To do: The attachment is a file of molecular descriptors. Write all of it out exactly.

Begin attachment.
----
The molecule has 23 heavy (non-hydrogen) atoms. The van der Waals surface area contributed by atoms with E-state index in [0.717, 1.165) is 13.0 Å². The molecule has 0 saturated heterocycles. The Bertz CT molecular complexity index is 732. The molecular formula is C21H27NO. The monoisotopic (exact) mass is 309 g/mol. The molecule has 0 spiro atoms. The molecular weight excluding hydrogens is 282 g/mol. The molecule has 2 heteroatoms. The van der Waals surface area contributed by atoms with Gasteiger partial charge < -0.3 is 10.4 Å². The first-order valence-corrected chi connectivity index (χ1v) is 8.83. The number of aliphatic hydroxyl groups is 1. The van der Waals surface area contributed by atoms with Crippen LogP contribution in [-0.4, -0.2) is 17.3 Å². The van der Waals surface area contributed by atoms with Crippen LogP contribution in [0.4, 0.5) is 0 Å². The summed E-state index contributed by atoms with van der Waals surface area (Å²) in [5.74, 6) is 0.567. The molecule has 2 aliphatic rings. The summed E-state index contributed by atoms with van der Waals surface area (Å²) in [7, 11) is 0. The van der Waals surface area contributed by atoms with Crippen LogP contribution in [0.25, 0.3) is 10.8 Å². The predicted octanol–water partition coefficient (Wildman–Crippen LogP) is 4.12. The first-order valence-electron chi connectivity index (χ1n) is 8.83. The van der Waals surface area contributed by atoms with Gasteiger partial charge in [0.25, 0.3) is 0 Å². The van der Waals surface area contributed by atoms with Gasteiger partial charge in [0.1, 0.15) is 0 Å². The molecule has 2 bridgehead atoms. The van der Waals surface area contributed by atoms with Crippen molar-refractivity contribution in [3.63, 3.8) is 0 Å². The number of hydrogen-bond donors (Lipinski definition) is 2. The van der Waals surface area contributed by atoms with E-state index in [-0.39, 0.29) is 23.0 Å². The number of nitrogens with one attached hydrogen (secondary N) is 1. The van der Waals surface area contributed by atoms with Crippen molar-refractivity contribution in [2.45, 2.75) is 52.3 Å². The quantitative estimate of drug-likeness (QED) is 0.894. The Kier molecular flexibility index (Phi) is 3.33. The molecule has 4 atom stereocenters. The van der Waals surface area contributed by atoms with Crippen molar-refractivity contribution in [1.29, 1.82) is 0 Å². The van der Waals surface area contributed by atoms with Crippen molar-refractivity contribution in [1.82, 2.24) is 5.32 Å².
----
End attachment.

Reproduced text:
The molecule has 23 heavy (non-hydrogen) atoms. The van der Waals surface area contributed by atoms with E-state index in [0.717, 1.165) is 13.0 Å². The molecule has 0 saturated heterocycles. The Bertz CT molecular complexity index is 732. The molecular formula is C21H27NO. The monoisotopic (exact) mass is 309 g/mol. The molecule has 0 spiro atoms. The molecular weight excluding hydrogens is 282 g/mol. The molecule has 2 heteroatoms. The van der Waals surface area contributed by atoms with Gasteiger partial charge < -0.3 is 10.4 Å². The first-order valence-corrected chi connectivity index (χ1v) is 8.83. The number of aliphatic hydroxyl groups is 1. The van der Waals surface area contributed by atoms with Crippen LogP contribution in [-0.4, -0.2) is 17.3 Å². The van der Waals surface area contributed by atoms with Crippen LogP contribution in [0.4, 0.5) is 0 Å². The summed E-state index contributed by atoms with van der Waals surface area (Å²) in [5.74, 6) is 0.567. The molecule has 2 aliphatic rings. The summed E-state index contributed by atoms with van der Waals surface area (Å²) in [7, 11) is 0. The van der Waals surface area contributed by atoms with Crippen LogP contribution in [0.25, 0.3) is 10.8 Å². The predicted octanol–water partition coefficient (Wildman–Crippen LogP) is 4.12. The first-order valence-electron chi connectivity index (χ1n) is 8.83. The van der Waals surface area contributed by atoms with Gasteiger partial charge in [0.25, 0.3) is 0 Å². The van der Waals surface area contributed by atoms with Gasteiger partial charge in [0.1, 0.15) is 0 Å². The molecule has 2 bridgehead atoms. The van der Waals surface area contributed by atoms with Crippen molar-refractivity contribution in [3.63, 3.8) is 0 Å². The number of hydrogen-bond donors (Lipinski definition) is 2. The van der Waals surface area contributed by atoms with E-state index in [-0.39, 0.29) is 23.0 Å². The number of nitrogens with one attached hydrogen (secondary N) is 1. The van der Waals surface area contributed by atoms with Crippen molar-refractivity contribution in [2.45, 2.75) is 52.3 Å². The quantitative estimate of drug-likeness (QED) is 0.894. The Kier molecular flexibility index (Phi) is 3.33. The molecule has 4 atom stereocenters. The van der Waals surface area contributed by atoms with Crippen molar-refractivity contribution in [1.29, 1.82) is 0 Å². The van der Waals surface area contributed by atoms with Crippen molar-refractivity contribution in [1.82, 2.24) is 5.32 Å².